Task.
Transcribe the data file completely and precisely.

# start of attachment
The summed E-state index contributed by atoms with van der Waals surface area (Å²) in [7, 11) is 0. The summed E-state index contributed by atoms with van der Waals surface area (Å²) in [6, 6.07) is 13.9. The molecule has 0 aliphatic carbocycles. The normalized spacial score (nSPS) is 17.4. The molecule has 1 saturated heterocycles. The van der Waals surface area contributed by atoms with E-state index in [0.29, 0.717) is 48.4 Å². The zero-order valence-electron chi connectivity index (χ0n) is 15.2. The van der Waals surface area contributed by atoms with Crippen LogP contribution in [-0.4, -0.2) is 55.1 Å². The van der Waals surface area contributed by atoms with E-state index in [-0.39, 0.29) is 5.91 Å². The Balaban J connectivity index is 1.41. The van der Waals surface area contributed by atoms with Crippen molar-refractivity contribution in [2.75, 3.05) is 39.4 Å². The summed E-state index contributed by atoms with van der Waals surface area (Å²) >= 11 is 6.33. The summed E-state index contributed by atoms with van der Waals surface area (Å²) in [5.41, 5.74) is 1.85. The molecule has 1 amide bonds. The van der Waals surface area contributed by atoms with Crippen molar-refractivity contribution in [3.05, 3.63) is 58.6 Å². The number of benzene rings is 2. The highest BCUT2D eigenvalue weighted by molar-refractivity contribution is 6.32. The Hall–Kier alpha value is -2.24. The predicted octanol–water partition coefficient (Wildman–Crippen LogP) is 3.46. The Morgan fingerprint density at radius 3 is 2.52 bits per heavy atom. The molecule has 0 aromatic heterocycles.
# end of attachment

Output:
The summed E-state index contributed by atoms with van der Waals surface area (Å²) in [7, 11) is 0. The summed E-state index contributed by atoms with van der Waals surface area (Å²) in [6, 6.07) is 13.9. The molecule has 0 aliphatic carbocycles. The normalized spacial score (nSPS) is 17.4. The molecule has 1 saturated heterocycles. The van der Waals surface area contributed by atoms with E-state index in [0.29, 0.717) is 48.4 Å². The zero-order valence-electron chi connectivity index (χ0n) is 15.2. The van der Waals surface area contributed by atoms with Crippen LogP contribution in [-0.4, -0.2) is 55.1 Å². The van der Waals surface area contributed by atoms with E-state index in [-0.39, 0.29) is 5.91 Å². The Balaban J connectivity index is 1.41. The van der Waals surface area contributed by atoms with Crippen molar-refractivity contribution in [2.75, 3.05) is 39.4 Å². The summed E-state index contributed by atoms with van der Waals surface area (Å²) >= 11 is 6.33. The summed E-state index contributed by atoms with van der Waals surface area (Å²) in [5.41, 5.74) is 1.85. The molecule has 1 amide bonds. The van der Waals surface area contributed by atoms with Crippen molar-refractivity contribution in [3.05, 3.63) is 58.6 Å². The number of benzene rings is 2. The highest BCUT2D eigenvalue weighted by molar-refractivity contribution is 6.32. The Hall–Kier alpha value is -2.24. The predicted octanol–water partition coefficient (Wildman–Crippen LogP) is 3.46. The Morgan fingerprint density at radius 3 is 2.52 bits per heavy atom. The molecule has 0 aromatic heterocycles.